Latest F1 news in brief – Saturday

  • Ecclestone – I can't sell this crap product F1 has become

    F1 rules contributed to Canada spin – Raikkonen

  • Mateschitz will not 'give up' – Lauda
  • Michelin wants F1 to be 'extreme sport'
  • McLaren almost shelved new 'short nose'
  • Ecclestone struggling to sell 'crap product'
  • Todt to watch Mick Schumacher race at Spa
  • Leimer turns hopes to Silverstone
  • Perez hits back at 'unprofessional' jibe

F1 rules contributed to Canada spin – Raikkonen
(GMM) Kimi Raikkonen says Ferrari has made some tweaks in the wake of his spin in Canada recently.

The spin cost the Finn a sure podium, and incurred the wrath of his boss Maurizio Arrivabene, just as Raikkonen's future in red is being hotly debated.

"Ferrari has not said exactly what happened," fellow Finn Mika Hakkinen commented last week, "but they probably should, to stop the speculation."

In Austria, it was Raikkonen who did the explaining.

"We knew pretty quickly after the grand prix why the spin happened," he is quoted by Speed Week.

"There were some issues that we found, but it makes no sense to dwell on it. It was just an unfortunate situation that cost us a place, but it was not a disaster."

The 2007 world champion did, however, confirm that Ferrari has made some tweaks to the engine mapping, as the spin occurred just after a pitstop, when a different setting is used.

"There are some rules," said Raikkonen, about changing engine settings "after the start and after leaving the pits, so we could not change that.

"But there are still some things that we can change. The fact that we know what can happen is already a help to stop it happening again," he added.

Dietrich will not give up is the claim of Lauda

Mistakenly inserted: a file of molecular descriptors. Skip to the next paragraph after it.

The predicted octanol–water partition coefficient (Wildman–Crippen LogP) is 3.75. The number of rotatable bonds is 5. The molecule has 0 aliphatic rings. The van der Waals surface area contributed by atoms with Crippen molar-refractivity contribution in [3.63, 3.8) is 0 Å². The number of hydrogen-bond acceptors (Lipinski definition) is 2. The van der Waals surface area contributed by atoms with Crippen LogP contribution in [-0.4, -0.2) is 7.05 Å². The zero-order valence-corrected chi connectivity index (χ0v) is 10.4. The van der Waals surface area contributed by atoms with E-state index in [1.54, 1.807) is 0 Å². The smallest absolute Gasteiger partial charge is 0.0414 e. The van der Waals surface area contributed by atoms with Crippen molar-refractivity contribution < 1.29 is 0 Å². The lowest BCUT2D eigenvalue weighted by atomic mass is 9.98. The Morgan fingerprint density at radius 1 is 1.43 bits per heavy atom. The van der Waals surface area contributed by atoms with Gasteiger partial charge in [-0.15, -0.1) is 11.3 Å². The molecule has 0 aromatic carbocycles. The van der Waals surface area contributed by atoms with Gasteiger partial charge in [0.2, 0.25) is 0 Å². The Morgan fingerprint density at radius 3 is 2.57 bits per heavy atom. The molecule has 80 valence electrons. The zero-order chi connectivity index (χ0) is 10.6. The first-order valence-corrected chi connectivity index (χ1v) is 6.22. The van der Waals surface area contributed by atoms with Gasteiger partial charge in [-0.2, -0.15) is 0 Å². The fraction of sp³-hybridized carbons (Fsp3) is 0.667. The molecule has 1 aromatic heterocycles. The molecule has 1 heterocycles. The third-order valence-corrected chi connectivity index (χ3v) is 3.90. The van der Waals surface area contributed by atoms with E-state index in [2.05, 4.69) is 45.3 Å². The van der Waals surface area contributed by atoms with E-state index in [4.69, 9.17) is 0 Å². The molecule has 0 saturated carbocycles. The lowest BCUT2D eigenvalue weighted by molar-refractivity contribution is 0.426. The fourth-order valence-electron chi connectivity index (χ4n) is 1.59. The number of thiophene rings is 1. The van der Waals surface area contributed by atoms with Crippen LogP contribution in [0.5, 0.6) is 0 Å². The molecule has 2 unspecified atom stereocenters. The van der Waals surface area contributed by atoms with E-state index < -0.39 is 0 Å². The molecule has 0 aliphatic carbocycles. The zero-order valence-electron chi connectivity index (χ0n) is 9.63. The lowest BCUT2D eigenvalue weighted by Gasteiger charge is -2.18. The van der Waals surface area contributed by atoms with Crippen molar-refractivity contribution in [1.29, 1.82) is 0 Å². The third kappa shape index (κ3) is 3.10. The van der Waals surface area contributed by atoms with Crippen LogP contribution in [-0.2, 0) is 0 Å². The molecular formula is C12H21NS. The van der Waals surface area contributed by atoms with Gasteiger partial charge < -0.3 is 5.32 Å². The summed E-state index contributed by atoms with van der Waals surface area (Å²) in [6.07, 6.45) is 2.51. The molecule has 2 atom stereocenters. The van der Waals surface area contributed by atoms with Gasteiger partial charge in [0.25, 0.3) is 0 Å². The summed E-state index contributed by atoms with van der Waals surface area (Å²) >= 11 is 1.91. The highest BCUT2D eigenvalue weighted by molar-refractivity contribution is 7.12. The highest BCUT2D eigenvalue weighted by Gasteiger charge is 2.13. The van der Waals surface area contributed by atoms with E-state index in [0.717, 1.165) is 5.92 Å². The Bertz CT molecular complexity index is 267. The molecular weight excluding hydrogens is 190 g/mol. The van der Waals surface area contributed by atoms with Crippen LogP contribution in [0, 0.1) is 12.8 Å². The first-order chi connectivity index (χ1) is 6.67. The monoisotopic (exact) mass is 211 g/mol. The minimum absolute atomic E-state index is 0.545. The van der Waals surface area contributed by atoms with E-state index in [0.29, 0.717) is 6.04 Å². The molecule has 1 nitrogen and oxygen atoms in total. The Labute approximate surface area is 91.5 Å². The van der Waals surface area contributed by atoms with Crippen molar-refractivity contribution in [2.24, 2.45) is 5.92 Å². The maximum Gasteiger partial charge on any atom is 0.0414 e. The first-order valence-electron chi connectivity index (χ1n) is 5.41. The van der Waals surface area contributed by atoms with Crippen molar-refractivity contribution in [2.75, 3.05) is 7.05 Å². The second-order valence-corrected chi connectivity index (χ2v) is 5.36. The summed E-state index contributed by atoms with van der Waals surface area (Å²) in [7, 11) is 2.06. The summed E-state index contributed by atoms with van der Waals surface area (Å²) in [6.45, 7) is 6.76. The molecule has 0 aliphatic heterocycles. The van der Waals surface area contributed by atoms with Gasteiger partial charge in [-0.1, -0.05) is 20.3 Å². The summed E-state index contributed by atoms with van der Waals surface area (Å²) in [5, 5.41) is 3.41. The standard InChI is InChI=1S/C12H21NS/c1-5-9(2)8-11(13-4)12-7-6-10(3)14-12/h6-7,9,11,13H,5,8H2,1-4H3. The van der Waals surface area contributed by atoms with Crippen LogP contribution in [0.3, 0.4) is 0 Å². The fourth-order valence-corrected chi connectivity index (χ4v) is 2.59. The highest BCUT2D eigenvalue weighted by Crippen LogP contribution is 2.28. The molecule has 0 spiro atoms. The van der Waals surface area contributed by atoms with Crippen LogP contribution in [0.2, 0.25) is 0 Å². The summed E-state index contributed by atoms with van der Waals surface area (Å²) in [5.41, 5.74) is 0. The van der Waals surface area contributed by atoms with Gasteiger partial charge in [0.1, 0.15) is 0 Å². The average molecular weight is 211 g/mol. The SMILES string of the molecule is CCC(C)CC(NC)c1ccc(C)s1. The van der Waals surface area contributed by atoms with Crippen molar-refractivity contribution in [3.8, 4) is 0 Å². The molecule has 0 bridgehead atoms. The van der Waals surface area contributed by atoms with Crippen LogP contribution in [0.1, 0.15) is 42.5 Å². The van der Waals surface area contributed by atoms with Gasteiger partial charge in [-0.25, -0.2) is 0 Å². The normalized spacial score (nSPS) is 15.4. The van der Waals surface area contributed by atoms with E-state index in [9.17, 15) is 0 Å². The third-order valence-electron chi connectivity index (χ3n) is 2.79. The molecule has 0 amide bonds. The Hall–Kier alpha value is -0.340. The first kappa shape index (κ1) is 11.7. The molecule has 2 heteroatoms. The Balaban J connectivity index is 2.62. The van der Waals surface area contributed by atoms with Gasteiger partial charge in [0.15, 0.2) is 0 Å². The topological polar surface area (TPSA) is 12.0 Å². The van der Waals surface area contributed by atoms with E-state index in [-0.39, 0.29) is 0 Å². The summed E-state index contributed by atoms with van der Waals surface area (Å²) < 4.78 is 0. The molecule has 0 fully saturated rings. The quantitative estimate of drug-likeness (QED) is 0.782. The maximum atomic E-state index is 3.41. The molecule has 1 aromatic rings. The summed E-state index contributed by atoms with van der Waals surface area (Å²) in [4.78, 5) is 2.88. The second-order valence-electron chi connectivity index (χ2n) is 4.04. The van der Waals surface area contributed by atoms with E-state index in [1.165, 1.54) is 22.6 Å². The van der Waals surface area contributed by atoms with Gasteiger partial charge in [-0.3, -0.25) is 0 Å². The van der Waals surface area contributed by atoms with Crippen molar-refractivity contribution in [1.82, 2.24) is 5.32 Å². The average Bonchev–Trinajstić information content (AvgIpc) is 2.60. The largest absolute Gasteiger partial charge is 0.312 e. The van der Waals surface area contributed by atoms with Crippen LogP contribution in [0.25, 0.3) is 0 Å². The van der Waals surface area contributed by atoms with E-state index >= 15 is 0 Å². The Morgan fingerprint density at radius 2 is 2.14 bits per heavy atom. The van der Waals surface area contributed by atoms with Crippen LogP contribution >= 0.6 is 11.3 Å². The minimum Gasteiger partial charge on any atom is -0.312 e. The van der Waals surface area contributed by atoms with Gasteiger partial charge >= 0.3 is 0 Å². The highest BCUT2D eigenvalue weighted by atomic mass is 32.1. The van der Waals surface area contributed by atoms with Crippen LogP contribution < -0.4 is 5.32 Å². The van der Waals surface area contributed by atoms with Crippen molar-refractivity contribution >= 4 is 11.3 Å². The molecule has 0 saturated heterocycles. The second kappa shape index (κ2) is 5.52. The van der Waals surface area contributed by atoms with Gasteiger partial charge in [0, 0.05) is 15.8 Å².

Dietrich will not give up is the claim of Lauda

Mateschitz will not 'give up' – Lauda
(GMM) Dietrich Mateschitz is not poised to quit formula one.

That is the claim of fellow Austrian and F1 legend Niki Lauda, as speculation about Red Bull's future on the grid swirls in the 'Red Bull Ring' paddock.

Lauda himself is featured in the latest, provocative edition of Red Bull's 'Red Bulletin' magazine entitled 'What's wrong with F1?'.

The Mercedes team chairman railed against the status quo and warned there is "not much time left" to fix the problems before fans and drivers abandon the sport.

Just before the magazine's release, billionaire Mateschitz warned again that he could pull his two teams out of F1, notwithstanding his commitment until 2020.

"How many teams with contracts left before us?" the Red Bull mogul pointed out.

Lauda, though, does not think Mateschitz will quit.

"Didi Mateschitz is not someone who gives up," he told Kleine Zeitung newspaper.

"In fact, he'll work even harder to try to find solutions," Lauda insisted.

Although Lauda himself has been one of those complaining loudest about the cars and the rules, he also suggested there is a limit to how negative those in the paddock should be.